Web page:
China's First Female Vice Premier Fights to Reduce Poverty

September 10, 2013
By Huang YingEditor: Leo Yin

 

Wu Guixian served as China's first female vice premier from January 1975 to September 1977. [sxbjedu.com

Wu Guixian served as China's first female vice premier from January 1975 to September 1977. [sxbjedu.com]

Wu Guixian was born in 1938 in central China's Henan Province and at the age of 13 began working for a state-owned textile factory in west China's Shaanxi Province. She was appointed by Chairman Mao Zedong (1893-1976) as vice premier in 1975, becoming China's first and youngest female vice premier. After the reform and opening-up, she acted as chairperson and general manager of a textile corporation. Now retired, Wu is the president of the Association of Undeveloped Regions of Guangdong Province.

Fierce Work Ethic

In 1951, when she was 13, Wu began to work as a textile worker in a state-owned factory in Xi'an, capital of Shaanxi. Even at that early age, she displayed a fierce work ethic. She always arrived for work 45 minutes early and was the last to leave. Even after her colleagues had left, she remained at the factory, practicing her skills. She never requested time off.

Wu's husband, Wang Zhentao, worked in an army research institute and was in love with her for as long as six years before Wu consented to marry him. Preoccupied with her work, she was often too busy to spend time with him.

"I went to the marriage registration office alone with a note signed by Wu saying 'I agree to get married to Wang Zhentao', which surprised the staff there because people are usually required to show up in person to get married," Wang says. "The revolutionary committee in the factory where Wu was working gave a detailed explanation to the marriage registration office before I was able to get our marriage certificate."

Political Career

In 1969, Wu transitioned into a series of leadership roles when she became a member of the Central Committee of the Communist Party of China.

At that time Chairman Mao intended to promote some grassroots officials to manage state affairs and Wu matched the standards. She was assigned to prepare for the reconstruction of some government organizations damaged during the Cultural Revolution (1966-1976).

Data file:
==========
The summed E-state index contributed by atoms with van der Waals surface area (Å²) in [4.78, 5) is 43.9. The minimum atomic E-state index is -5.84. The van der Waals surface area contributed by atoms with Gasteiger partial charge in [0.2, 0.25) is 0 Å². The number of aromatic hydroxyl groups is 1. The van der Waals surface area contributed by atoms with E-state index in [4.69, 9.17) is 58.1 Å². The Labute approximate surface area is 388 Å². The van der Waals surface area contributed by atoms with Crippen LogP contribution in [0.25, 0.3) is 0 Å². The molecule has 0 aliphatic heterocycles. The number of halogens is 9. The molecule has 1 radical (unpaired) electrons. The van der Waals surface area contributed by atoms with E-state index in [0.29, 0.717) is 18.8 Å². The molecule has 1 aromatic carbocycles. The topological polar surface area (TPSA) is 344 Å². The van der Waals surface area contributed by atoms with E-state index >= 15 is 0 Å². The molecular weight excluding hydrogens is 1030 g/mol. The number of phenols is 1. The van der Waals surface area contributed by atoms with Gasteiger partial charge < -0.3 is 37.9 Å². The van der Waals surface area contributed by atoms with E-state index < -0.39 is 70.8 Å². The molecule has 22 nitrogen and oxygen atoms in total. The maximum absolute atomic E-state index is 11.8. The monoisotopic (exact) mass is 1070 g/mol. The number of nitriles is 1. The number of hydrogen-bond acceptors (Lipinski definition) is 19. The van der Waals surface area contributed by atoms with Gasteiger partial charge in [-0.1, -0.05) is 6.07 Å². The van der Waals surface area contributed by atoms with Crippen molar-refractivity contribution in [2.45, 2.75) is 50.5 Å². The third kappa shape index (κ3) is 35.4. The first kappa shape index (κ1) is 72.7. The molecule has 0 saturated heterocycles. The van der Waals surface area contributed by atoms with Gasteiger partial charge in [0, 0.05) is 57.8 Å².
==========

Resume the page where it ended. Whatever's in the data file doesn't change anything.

In 1975, Wu was elected as the Chinese vice premier, responsible for the Ministry of Health and the Textile Ministry. In her three years as vice premier, she focused on solving the problems faced by people in rural areas.

Venturing into Business

In 1988, Wu was invited to become the vice-general manager of a joint venture company of Hong Kong and mainland China focusing on textile, printing and dyeing and garment production in Shenzhen Economic Special Zone, south China's Guangdong Province.

At the beginning, the living conditions were so tough that Wu had to share a two-bedroom apartment with seven other colleagues. But in the end, the business prospered and Wu was able to retire in 1998. She then turned her attention to poverty alleviation.

Seeking Help for the Poor

"A while ago I went to Lisu Autonomous County in southwest China’s Yunnan Province and discovered that many children there still lack basic necessities like shoes and quilts," Wu said.

When she returned home, Wu enlisted the help of some entrepreneurs to donate 3,500 quilts to the children of Lisu.

In 2006, Wu began to pay close attention to the issue of poverty reduction when she traveled to Huining County in northwest China's Gansu Province. Despite being classified as a key national-level poverty-stricken county with dry climate and limited resources, the residents of Huining are also known for valuing education above all else, as education is the only way for them to shake off poverty.

In 2006, over 1,000 students in Huining were enrolled in universities, but many were so poor that they could not afford travel expenses. Wu launched a donation drive in Shenzhen to help raise money for them.

Wu continued her efforts in poverty alleviation, resulting in her being elected as chairperson of the Association of Undeveloped Regions of Guangdong Province, which was founded in 2010. The association aims to reduce poverty through industrial development. It establishes industrial bases in poverty-stricken areas and helps locals seek cooperation with leading enterprises and expand markets.

"I always conducted field investigations on-site to determine what sort of poverty alleviation schemes would be most suitable for a place," said Wu.

Wu's varied career, begun in a textile factory as a teenager and ending up in poverty alleviation, is a testament to the changing times in China.

"The reform and opening up has been so wonderful," Wu says. "Young people should make the most of all the opportunities that it offers and develop themselves and the country."

(Source: Global People/edited and translated by womenofchina.cn)

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